Everything we know about the rover NASA's Artemis astronauts will drive on the Moon
The Lunar Terrain Vehicle will be vastly more capable than the rover rode by Apollo astronauts.
In August 2021, NASA revealed initial details on its plan to purchase a commercial rover which Artemis astronauts will drive on the Moon later this decade. Before soliciting proposals for the same later this year, NASA laid out the capabilities it wants this Lunar Terrain Vehicle (LTV) to have, and seeked input from U.S. companies for the same. At another such industry day held this August 30, followed by an amendment, NASA has provided more details on the LTV plans.
Since NASA intends to sustain its return to the Moon, the LTV will be far more capable than the Lunar Roving Vehicle (LRV) used by Apollo astronauts, and more sophisticated than even the current crop of Mars rovers.
The LTV will be an unenclosed, all-electric rover that two suited astronauts can drive on the Moon for up to 20 kilometers on a 8-hour roundtrip without the rover needing a recharge. That’s roughly thrice Apollo LRV’s range and twice its drive time.
Unlike Apollo, the LTV will be used across multiple Artemis missions for at least 10 years. This means the LTV must survive frigid night-time temperatures on the Moon’s south pole every month, which can last from a few hours up to at least 150 hours even in favorably selected high-altitude locations. That’s even better than NASA’s upcoming polar-water-studying VIPER rover, which is being designed to survive complete darkness periods of about 96 hours by parking at pre-identified high-altitude spots throughout the mission.
The LTV should be able to traverse 20 degrees slopes, and in general navigate the challenging rugged terrain at the Moon’s south pole, which is where all currently planned Artemis surface missions will take place. Within this slope limit, the LTV should be able to spend up to two hours in permanently shadowed regions, where temperatures are well below -180 degrees Celsius. Combined with the same requirement for commercial Artemis spacesuits, this sets the stage for astronauts exploring and bringing cryogenic samples of pristine, precious lunar polar volatiles to Earth for meticulous studies, an identified key priority for Artemis science. To that end, NASA would also like the LTV to have a robotic manipulator arm for deploying science instruments, for example. Exciting stuff.
Given its criticality to astronauts being able to safely return to the lander or Artemis Base Camp, the rover’s mobility must be at least single-fault tolerant.
NASA wants the rover to be remotely operable from anywhere between the lunar surface and Earth. The agency also desires the rover to have sufficient autonomous capabilities. These requirements chiefly come from NASA’s Science Mission Directorate to ensure efficient scientific use of the rover when a crewed mission isn’t ongoing, which is at least 11 months of the year!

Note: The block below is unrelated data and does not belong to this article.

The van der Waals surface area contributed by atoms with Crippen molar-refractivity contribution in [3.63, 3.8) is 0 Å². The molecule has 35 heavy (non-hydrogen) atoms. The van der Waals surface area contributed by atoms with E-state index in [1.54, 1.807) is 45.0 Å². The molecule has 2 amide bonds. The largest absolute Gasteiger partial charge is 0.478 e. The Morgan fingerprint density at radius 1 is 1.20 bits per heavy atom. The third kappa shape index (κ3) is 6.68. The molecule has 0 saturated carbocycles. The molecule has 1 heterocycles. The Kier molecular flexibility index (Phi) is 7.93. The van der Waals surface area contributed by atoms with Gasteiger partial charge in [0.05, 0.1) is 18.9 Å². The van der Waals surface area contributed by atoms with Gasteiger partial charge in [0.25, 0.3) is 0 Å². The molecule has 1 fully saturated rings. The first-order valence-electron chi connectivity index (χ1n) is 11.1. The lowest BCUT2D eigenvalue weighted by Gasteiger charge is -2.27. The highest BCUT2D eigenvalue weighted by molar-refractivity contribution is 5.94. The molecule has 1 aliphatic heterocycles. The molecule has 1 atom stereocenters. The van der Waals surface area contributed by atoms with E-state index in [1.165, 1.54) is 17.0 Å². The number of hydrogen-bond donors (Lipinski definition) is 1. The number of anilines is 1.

In addition to a suited crew of two weighing 550 kilograms, the LTV must transport up to a total of 250 kilograms of cargo, science instruments, lunar samples and technology demonstration payloads between desired points on the Moon. For non-crew traverses, the LTV would be able to carry 1600 kilograms at reduced speeds.
When NASA revealed these details, it intended the rover to be launched to the Moon in 2027 on a commercial lander part of the agency’s CLPS program. However, NASA indicated in January 2022 that the Artemis V mission, launching no earlier than 2028, will carry the crewed lunar rover instead.
While we wait for NASA to solicit LTV proposals from U.S. companies sometime this year, here are all the proposers we know of.
Lockheed Martin is partnering with General Motors, who helped develop Apollo’s LRV, to build an LTV-class rover sporting an MDA-provided robotic arm. It will be able to preposition itself near a landing site prior to astronauts arriving on future Artemis missions, and conduct autonomous science operations.
Northrop Grumman and its partners are building an LTV-class autonomous rover in both crew and cargo variants.
Astrolab will bid their Flexible Logistics and Exploration (FLEX) rover. Unlike Lockheed and Northrop’s concepts, as far as we know, FLEX already has a fully-functional terrestrial prototype, which has been tested for mobility, crewed and remote operations, and to deploy a variety of large payloads.
Teledyne Brown Engineering, Sierra Space, Nissan North America and Bridgestone have revealed their partnership to bid an LTV-class rover too.
It should be noted that the LTV is just one of the two rover types part of NASA’s Artemis Base Camp, which aims to build the infrastructure necessary for at least a few astronauts to live long-term on the Moon. The other rover is a pressurized, habitable one, which would enable astronauts to explore the Moon’s south pole up to 45 days at a time. NASA will presumably solicit proposals for this even more advanced vehicle at a later stage.
The solicitations for these proposals will be published later this year on the agency’s ROSES-2022 Blog.
P.S. NASA has made a really cool video ad for the LTV.